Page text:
A California Court of Appeal recently ruled that an employer’s good faith belief that it was complying with state wage and hour laws precluded the award of both waiting time and wage statement penalties under the Labor Code.
In Naranjo v. Spectrum Security Systems, Gustavo Naranjo brought a class action case against Spectrum Security Systems for violations of California’s meal break requirements. The class sought meal premium pay and penalties for failure to pay final wages at separation and failure to report premium pay on wage statements.
The case made its way up to the California Supreme Court, which issued a decision in 2022, ruling that premium pay for missed meal and rest periods are wages under California law, subject to the same timing and reporting rules as other forms of compensation under the California Labor Code. The Court then remanded to case to the Court of Appeal to consider the following issues regarding penalties sought by the class:
- Whether Spectrum acted “willfully” in failing to timely pay employees meal premium pay (which would warrant waiting time penalties); and
- Whether Spectrum’s failure to report the missed meal premium pay on wage statements was “knowing and intentional” (which would warrant wage statement penalties and attorney’s fees).
The Court of Appeal issued its decision on February 27, 2023, holding that Spectrum’s good faith belief in its compliance and its defenses presented at trial precludes penalties under both sections.
A willful failure to pay wages within the meaning of Labor Code section 203 occurs when an employer intentionally fails to pay wages to an employee when those wages are due. However, a good faith dispute over whether any wages are due — that’s based on applicable law or relevant facts — will preclude imposition of waiting time penalties, even if those defenses ultimately are unsuccessful. Here, the court found that Spectrum presented good faith defenses at trial for its failure to pay meal premiums and, therefore, penalties were not warranted, even though the defenses ultimately failed.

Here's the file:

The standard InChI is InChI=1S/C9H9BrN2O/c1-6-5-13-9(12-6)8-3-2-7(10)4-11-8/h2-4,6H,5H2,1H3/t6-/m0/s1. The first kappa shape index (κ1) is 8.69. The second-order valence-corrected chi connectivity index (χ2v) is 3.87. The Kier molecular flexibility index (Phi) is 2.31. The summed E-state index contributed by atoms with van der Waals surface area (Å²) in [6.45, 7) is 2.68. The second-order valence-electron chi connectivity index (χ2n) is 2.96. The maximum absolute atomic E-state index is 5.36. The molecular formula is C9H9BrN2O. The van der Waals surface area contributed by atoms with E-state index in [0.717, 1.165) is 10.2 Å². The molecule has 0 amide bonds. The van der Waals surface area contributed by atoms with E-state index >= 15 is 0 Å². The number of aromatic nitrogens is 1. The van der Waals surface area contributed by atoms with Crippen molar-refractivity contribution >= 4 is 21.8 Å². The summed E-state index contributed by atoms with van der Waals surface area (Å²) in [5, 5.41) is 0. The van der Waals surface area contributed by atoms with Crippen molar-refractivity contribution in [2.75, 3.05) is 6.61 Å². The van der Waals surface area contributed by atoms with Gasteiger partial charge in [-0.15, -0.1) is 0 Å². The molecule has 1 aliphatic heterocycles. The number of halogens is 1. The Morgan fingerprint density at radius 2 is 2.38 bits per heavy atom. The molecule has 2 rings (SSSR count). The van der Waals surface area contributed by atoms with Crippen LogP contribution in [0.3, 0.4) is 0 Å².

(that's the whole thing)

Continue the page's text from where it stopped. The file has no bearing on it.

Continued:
Regarding wage statements, if an employer knowingly and intentionally fails to follow wage statement requirements, Labor Code section 226 allows employees to recover penalties and attorney’s fees. Notably, the court rejected the view taken by a minority of federal courts that “knowing and intentional” is a minimal standard satisfied by simply showing that an employer provided an inadequate wage statement not resulting from a clerical error or inadvertent mistake. Instead, consistent with California precedent linking the “willfulness” standard to a “knowing and intentional” standard, the court held that a good faith dispute over whether an employer is in compliance with section 226 precludes a finding of a knowing and intentional violation.
Here, the court found that Spectrum had good faith belief that it followed wage statement requirements and therefore didn’t knowingly and intentionally fail to report meal premiums on wage statements. As such, the court reversed the lower court’s award of penalties and attorney’s fees under section 226.
The court’s finding that a good faith defense precludes not only a “willfulness” finding under section 203, but also a “knowing and intentional” finding under section 226 is a rare, albeit narrow, win for California employers. Employers should continue to ensure employee meal and rest periods are taken and any premiums are paid on time and properly accounted for on wage statements.
James W. Ward, Employment Law Subject Matter Expert/Legal Writer and Editor
CalChamber members can read more about Premium Pay for a Meal and/or Rest Break Violations in the HR Library. Not a member? Learn more about how HRCalifornia can help you.